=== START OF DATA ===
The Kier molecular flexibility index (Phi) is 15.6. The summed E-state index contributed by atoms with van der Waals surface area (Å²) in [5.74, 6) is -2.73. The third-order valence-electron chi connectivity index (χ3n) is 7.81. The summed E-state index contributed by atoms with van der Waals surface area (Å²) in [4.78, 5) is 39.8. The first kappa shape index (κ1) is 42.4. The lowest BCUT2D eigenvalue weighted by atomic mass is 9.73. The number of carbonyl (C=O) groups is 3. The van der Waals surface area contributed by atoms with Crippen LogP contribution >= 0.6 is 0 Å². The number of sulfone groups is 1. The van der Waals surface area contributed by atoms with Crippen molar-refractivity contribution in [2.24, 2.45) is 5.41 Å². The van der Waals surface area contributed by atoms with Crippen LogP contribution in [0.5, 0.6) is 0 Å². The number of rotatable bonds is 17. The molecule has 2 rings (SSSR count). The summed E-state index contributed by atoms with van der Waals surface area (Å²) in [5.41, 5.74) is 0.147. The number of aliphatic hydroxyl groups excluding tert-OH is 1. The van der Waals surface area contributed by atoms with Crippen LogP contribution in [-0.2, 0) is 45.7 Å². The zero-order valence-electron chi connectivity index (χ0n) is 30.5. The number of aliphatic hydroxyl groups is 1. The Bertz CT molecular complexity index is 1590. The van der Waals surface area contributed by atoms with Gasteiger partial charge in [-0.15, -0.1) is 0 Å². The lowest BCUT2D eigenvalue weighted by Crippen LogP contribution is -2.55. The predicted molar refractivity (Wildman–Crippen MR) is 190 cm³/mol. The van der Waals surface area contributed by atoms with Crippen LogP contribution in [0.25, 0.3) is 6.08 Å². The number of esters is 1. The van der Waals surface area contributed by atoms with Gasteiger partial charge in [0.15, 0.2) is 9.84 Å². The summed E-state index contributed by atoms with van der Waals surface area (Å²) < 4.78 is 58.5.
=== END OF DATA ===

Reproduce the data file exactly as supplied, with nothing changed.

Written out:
The Kier molecular flexibility index (Phi) is 15.6. The summed E-state index contributed by atoms with van der Waals surface area (Å²) in [5.74, 6) is -2.73. The third-order valence-electron chi connectivity index (χ3n) is 7.81. The summed E-state index contributed by atoms with van der Waals surface area (Å²) in [4.78, 5) is 39.8. The first kappa shape index (κ1) is 42.4. The lowest BCUT2D eigenvalue weighted by atomic mass is 9.73. The number of carbonyl (C=O) groups is 3. The van der Waals surface area contributed by atoms with Crippen LogP contribution >= 0.6 is 0 Å². The number of sulfone groups is 1. The van der Waals surface area contributed by atoms with Crippen molar-refractivity contribution in [2.24, 2.45) is 5.41 Å². The van der Waals surface area contributed by atoms with Crippen LogP contribution in [0.5, 0.6) is 0 Å². The number of rotatable bonds is 17. The molecule has 2 rings (SSSR count). The summed E-state index contributed by atoms with van der Waals surface area (Å²) in [5.41, 5.74) is 0.147. The number of aliphatic hydroxyl groups excluding tert-OH is 1. The van der Waals surface area contributed by atoms with Crippen LogP contribution in [-0.2, 0) is 45.7 Å². The zero-order valence-electron chi connectivity index (χ0n) is 30.5. The number of aliphatic hydroxyl groups is 1. The Bertz CT molecular complexity index is 1590. The van der Waals surface area contributed by atoms with Gasteiger partial charge in [-0.15, -0.1) is 0 Å². The lowest BCUT2D eigenvalue weighted by Crippen LogP contribution is -2.55. The predicted molar refractivity (Wildman–Crippen MR) is 190 cm³/mol. The van der Waals surface area contributed by atoms with Crippen LogP contribution in [0.25, 0.3) is 6.08 Å². The number of esters is 1. The van der Waals surface area contributed by atoms with Gasteiger partial charge in [0.15, 0.2) is 9.84 Å². The summed E-state index contributed by atoms with van der Waals surface area (Å²) < 4.78 is 58.5.